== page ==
Five things Everton should address following Farhad Moshiri investment
Significant investment always felt like a distant dream for Everton. In a league that has seen other clubs switch owners or receive outside backing, Everton sailed onward, unmoved and unchanged.
Rumours of prospective investment first surfaced earlier in the season, but it was difficult not to approach reports with a degree of scepticism. After all, this search for a cash injection is synonymous with the infamous story of the would-be Thai investor who actually lived in a one-bedroom flat in Manchester.
This chequered and fruitless quest for investment is a central reason why former Arsenal shareholder Farhad Moshiri purchasing 49.9 percent of Everton has supporters dreaming about an exciting future.
With the deal still subject to Premier League ratification, it is worth looking at five things the club should consider addressing amid this potentially brightened financial picture.
Goodison Park is a storied stadium, a piece of English football history, but the inescapable reality is that this old ground is outdated, showing its age through various obstructed views and an inability to generate substantial revenue.
The stadium issue has hovered over the club since the King's Dock dream failed to materialise in 2003. Then there was the Kirkby fiasco in 2009, with the proposed development rejected by the government, while a groundshare with neighbours Liverpool has never been a realistic avenue to pursue.
Walton Hall Park was the latest project offered up by the club, but with the hierarchy and the local council blaming each other for a lack of progress, a new ground looked no nearer to becoming a reality, with the longstanding funding issue still unresolved. Supporters will now hope the promise of further investment from Moshiri extends to progress on the stadium front, be it a new site or redevelopment of Goodison Park.
2. Squad investment
Recent history often portrays Everton as the plucky underdog railing against the big spenders at the top of the Premier League tree, but it was not always this way. This is a club once known as the "Mersey Millionaires," with Everton the envy of many during the 1960s tenure of Sir John Moores.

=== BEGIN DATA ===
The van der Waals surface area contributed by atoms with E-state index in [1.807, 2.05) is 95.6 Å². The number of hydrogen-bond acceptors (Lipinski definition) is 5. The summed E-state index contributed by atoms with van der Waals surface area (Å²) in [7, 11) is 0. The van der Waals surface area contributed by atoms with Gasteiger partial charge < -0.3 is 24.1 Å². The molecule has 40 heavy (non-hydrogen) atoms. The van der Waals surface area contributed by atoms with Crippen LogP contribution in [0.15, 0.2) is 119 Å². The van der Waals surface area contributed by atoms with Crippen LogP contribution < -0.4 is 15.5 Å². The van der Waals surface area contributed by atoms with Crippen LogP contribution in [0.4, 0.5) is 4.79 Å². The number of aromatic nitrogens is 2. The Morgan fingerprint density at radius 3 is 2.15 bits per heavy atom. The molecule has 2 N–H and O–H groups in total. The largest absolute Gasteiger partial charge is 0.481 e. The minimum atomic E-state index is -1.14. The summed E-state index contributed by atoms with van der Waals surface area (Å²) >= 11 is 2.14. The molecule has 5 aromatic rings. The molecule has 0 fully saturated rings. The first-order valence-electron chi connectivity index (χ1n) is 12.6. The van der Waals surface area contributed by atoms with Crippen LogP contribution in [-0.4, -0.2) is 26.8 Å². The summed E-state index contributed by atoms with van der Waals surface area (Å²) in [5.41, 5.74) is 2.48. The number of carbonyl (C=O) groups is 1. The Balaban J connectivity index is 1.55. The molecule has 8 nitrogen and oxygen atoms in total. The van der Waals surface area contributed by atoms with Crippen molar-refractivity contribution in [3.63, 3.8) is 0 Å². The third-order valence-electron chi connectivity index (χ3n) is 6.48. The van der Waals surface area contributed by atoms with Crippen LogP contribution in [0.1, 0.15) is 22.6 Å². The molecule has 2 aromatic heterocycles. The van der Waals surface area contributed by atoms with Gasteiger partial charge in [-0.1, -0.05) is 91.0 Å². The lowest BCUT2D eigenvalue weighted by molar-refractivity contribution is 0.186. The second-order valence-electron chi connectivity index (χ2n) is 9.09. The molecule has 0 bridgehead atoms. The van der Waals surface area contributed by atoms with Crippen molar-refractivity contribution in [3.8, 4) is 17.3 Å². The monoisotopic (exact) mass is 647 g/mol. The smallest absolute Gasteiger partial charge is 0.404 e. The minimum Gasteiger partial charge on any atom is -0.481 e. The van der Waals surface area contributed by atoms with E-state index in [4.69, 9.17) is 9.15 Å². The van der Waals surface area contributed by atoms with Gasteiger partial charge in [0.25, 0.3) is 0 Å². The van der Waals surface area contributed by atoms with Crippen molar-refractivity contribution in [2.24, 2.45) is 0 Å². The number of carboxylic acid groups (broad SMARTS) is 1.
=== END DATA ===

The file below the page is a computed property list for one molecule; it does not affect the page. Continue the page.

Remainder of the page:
"Where is the Arteta money?" has become the oldest joke on Merseyside, with the Spaniard's departure and the club's subsequent failure to reinvest the funds leading to growing discontent among the supporters at the time. Selling players before being able to bolster the squad was a staple of David Moyes' time in charge, with only the rise of television revenue in recent years allowing purse strings to loosen.
This should ensure an end to the seemingly widespread view that merely dangling cash is enough to poach the best Everton talents, and this additional backing might finally alter the football perception of Everton as a selling club.
3. Commercial improvement
Television money accounts for a significant slice of turnover, covering shortfalls in other areas. Everton trail their competition on commercial aspects, namely shirt sponsorship and merchandise deals. Upon release of the latest accounts, chief executive Robert Elstone noted, "It is a fact that we lag well behind -- and disproportionately behind -- clubs playing regularly in Europe."
While the latest accounts showed a record £125.6 million turnover, broadcast revenue accounted for a 65 percent share of the total. Heavy reliance on television money has often distracted from the unsatisfactory performance of alternative revenue streams at the club's disposal.
The relationship between the club hierarchy and supporters has turned increasingly fractious in recent times, from the club refusing to answer questions posed by the Everton Shareholders' Association to the abandonment of annual general meetings for a five-year period. With this new investment set to alter the landscape at boardroom level, there is a need for transparency toward supporters, whether it is basic communication or outlining detailed plans relating to the long-term future of the club.
5. Reduce ticket prices
Everton are among the better priced in the division, with cheap tickets, offers for season-ticket holders and a clear intent to encourage the next generation of supporters with junior season tickets available for as little as £95. Yet how refreshing it would be -- with the lucrative television deal on the way and the new majority shareholder possessing the financial influence previously lacking -- to see a gesture of goodwill from the club toward their supporters.
Price freezes are the default stance for Premier League clubs at this time, but while revenues skyrocket, with next season's television money alone predicted to rise close to current total turnover, paying back to loyal supporters would be a pleasing first step for this new chapter in Everton history.